Property Insurance

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The engineering all risk insurance policy covers the insured against any unforeseen and physical loss of or damage to the insured items. Such damage to plants or machinery may necessitate its repair or replacement. In engineering all-risk insurance policies, an excess clause is present. The excess clause states that the asset owner must bear the minimum amount of loss in the event of the claim. The insurer makes the payment for the remaining amount. In engineering all risk insurance, the reason behind including the excess clause is as follows:

  • The claim processing charge is more than the claim amount.
  • To avoid the insured from claiming for smaller amounts.
  • Also to make the insured act prudently in further scenarios.
  • To give the insured interest in avoiding claims.

Under the engineering all risk insurance policy, the excess depends upon:

  • The amount sum insured for the individual machine
  • Type of plant and machinery
  • Reason for the claim, i.e. if the claim arises due to an ‘Act of God’ (AOG) peril or other factors.

When machinery or plant suffers from any loss, only one excess is applicable. That excess either depends on a specific percentage of the sum assured or the minimum excess amount for that machinery. The insurer will have to pay whichever amount is higher among the two.

At the same time, the excess also applies to any claims arising due to the damage to the surrounding property Airfreight, or additional customs duty.

Check more: What is covered under Engineering All Risk Insurance?

The excess amount stated may vary for different insurance players. Following is the minimum amount of excess applicable:

When the value of the equipment is up to rupees 1 lakh:

  • For claims arising due to Act of God perils, the excess amount is 10% of the subject insured or a minimum amount stated in the policy, whichever is higher.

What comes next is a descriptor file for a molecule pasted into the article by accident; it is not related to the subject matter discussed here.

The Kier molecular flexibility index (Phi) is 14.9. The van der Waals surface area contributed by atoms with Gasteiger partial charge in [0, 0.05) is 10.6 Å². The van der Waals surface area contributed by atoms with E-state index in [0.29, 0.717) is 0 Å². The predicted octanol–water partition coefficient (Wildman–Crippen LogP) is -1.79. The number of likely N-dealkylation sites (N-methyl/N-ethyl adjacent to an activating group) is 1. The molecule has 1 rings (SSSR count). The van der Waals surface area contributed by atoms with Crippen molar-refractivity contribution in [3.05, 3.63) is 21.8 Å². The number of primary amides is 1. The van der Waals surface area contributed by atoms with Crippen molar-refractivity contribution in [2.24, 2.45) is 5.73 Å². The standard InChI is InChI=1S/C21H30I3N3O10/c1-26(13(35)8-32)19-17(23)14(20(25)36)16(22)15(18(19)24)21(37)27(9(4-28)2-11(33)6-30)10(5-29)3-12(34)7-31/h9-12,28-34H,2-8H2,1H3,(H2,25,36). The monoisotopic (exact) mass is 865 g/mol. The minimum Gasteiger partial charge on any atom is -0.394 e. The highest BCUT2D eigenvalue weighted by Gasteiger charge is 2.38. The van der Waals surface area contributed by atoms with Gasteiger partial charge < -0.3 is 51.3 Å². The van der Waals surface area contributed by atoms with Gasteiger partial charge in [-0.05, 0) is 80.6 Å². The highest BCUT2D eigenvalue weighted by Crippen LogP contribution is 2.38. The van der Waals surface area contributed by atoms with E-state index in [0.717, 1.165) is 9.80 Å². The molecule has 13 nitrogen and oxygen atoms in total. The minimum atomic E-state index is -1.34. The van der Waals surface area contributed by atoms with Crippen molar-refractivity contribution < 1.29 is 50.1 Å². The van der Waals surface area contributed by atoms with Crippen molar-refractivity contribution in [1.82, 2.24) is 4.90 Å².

• For claims arising due to perils other than Act of God, the excess amount is 2% of the subject insured or a minimum amount stated in the policy, whichever is higher.

When the value of the equipment is between 1 lakh to 5 lakhs:

  • For claims arising due to Act of God perils, the excess amount is 5 % of the subject insured or a minimum amount stated in the policy, whichever is higher.
  • For claims arising due to perils other than Act of God, the excess amount is 1.5% of the subject insured or a minimum amount stated in the policy, whichever is higher.

When the value of the equipment is between 5 lakhs to 10 lakhs:

  • For claims arising due to Act of God perils, the excess amount is 3 % of the subject insured or a minimum amount stated in the policy, whichever is higher.
  • For claims arising due to perils other than Act of God, the excess amount is 1.25% of the subject insured or a minimum amount stated in the policy, whichever is higher.

When the value of the equipment is between 10 lakhs to 25 lakhs:

  • For claims arising due to Act of God perils, the excess amount is 2 % of the subject insured or a minimum amount stated in the policy, whichever is higher.
  • For claims arising due to perils other than Act of God, the excess amount is 1% of the subject insured or a minimum amount stated in the policy, whichever is higher.

When the value of the equipment is between 25 lakhs to 50 lakhs rupees:

  • For claims arising due to Act of God perils, the excess amount is 1 % of the subject insured or a minimum amount stated in the policy, whichever is higher.
  • For claims arising due to perils other than Act of God, the excess amount up to 25,00 rupees.

When the value of the equipment is above 50 lakhs rupees:

  • For claims arising due to Act of God perils, the excess amount is 1 % of the subject insured or a minimum amount stated in the policy, whichever is higher.
  • For claims arising due to perils other than Act of God, the excess amount up to 35,00 rupees.

In engineering an all-risk insurance policy, the insured can also avail of the principle of voluntarily assumed excess. This allows the insured to reduce the premium. As the insured accepts a higher level of excess than required, he is able to reduce his premium charges.

Read More: What is the basis of indemnity in Engineering all risk insurance?

Case Study:

Anand, an owner of a construction company, had obtained an engineering all-risk insurance policy. The policy stated the sum insured for each machinery. It also stated the excess cost that Anand will have to pay in case of damage to any machinery. During the construction work, one of his machinery failed. The insurer investigated and found that it could not be repaired and was completely damaged. The sum insured for the machinery was four lakhs. Hence Anand had to pay 1.5% of the sum insured for the excess amount as stated in his policy.

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